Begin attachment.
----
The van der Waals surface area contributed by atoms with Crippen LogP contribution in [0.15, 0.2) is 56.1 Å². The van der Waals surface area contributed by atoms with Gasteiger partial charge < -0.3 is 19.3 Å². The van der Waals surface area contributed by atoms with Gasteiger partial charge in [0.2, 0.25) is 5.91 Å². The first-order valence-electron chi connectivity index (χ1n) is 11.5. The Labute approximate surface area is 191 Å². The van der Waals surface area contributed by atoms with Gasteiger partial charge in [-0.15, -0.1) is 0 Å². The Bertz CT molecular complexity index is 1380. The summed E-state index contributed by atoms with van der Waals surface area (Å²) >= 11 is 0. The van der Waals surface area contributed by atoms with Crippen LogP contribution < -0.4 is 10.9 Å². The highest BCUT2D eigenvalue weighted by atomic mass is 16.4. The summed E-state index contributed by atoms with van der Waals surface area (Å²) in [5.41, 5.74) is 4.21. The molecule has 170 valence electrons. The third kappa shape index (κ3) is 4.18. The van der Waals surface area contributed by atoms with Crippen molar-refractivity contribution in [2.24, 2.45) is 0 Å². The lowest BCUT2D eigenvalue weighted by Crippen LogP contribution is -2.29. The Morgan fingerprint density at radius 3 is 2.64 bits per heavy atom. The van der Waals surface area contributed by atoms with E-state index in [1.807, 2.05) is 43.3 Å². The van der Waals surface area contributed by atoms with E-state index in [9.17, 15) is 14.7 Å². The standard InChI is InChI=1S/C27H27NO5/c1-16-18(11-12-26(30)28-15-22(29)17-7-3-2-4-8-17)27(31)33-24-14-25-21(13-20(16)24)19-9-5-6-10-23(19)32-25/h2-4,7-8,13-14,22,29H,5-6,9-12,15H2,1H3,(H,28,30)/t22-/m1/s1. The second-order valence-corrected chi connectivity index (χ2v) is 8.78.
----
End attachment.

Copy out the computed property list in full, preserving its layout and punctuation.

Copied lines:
The van der Waals surface area contributed by atoms with Crippen LogP contribution in [0.15, 0.2) is 56.1 Å². The van der Waals surface area contributed by atoms with Gasteiger partial charge < -0.3 is 19.3 Å². The van der Waals surface area contributed by atoms with Gasteiger partial charge in [0.2, 0.25) is 5.91 Å². The first-order valence-electron chi connectivity index (χ1n) is 11.5. The Labute approximate surface area is 191 Å². The van der Waals surface area contributed by atoms with Gasteiger partial charge in [-0.15, -0.1) is 0 Å². The Bertz CT molecular complexity index is 1380. The summed E-state index contributed by atoms with van der Waals surface area (Å²) >= 11 is 0. The van der Waals surface area contributed by atoms with Crippen LogP contribution < -0.4 is 10.9 Å². The highest BCUT2D eigenvalue weighted by atomic mass is 16.4. The summed E-state index contributed by atoms with van der Waals surface area (Å²) in [5.41, 5.74) is 4.21. The molecule has 170 valence electrons. The third kappa shape index (κ3) is 4.18. The van der Waals surface area contributed by atoms with Crippen molar-refractivity contribution in [2.24, 2.45) is 0 Å². The lowest BCUT2D eigenvalue weighted by Crippen LogP contribution is -2.29. The Morgan fingerprint density at radius 3 is 2.64 bits per heavy atom. The van der Waals surface area contributed by atoms with E-state index in [1.807, 2.05) is 43.3 Å². The van der Waals surface area contributed by atoms with E-state index in [9.17, 15) is 14.7 Å². The standard InChI is InChI=1S/C27H27NO5/c1-16-18(11-12-26(30)28-15-22(29)17-7-3-2-4-8-17)27(31)33-24-14-25-21(13-20(16)24)19-9-5-6-10-23(19)32-25/h2-4,7-8,13-14,22,29H,5-6,9-12,15H2,1H3,(H,28,30)/t22-/m1/s1. The second-order valence-corrected chi connectivity index (χ2v) is 8.78.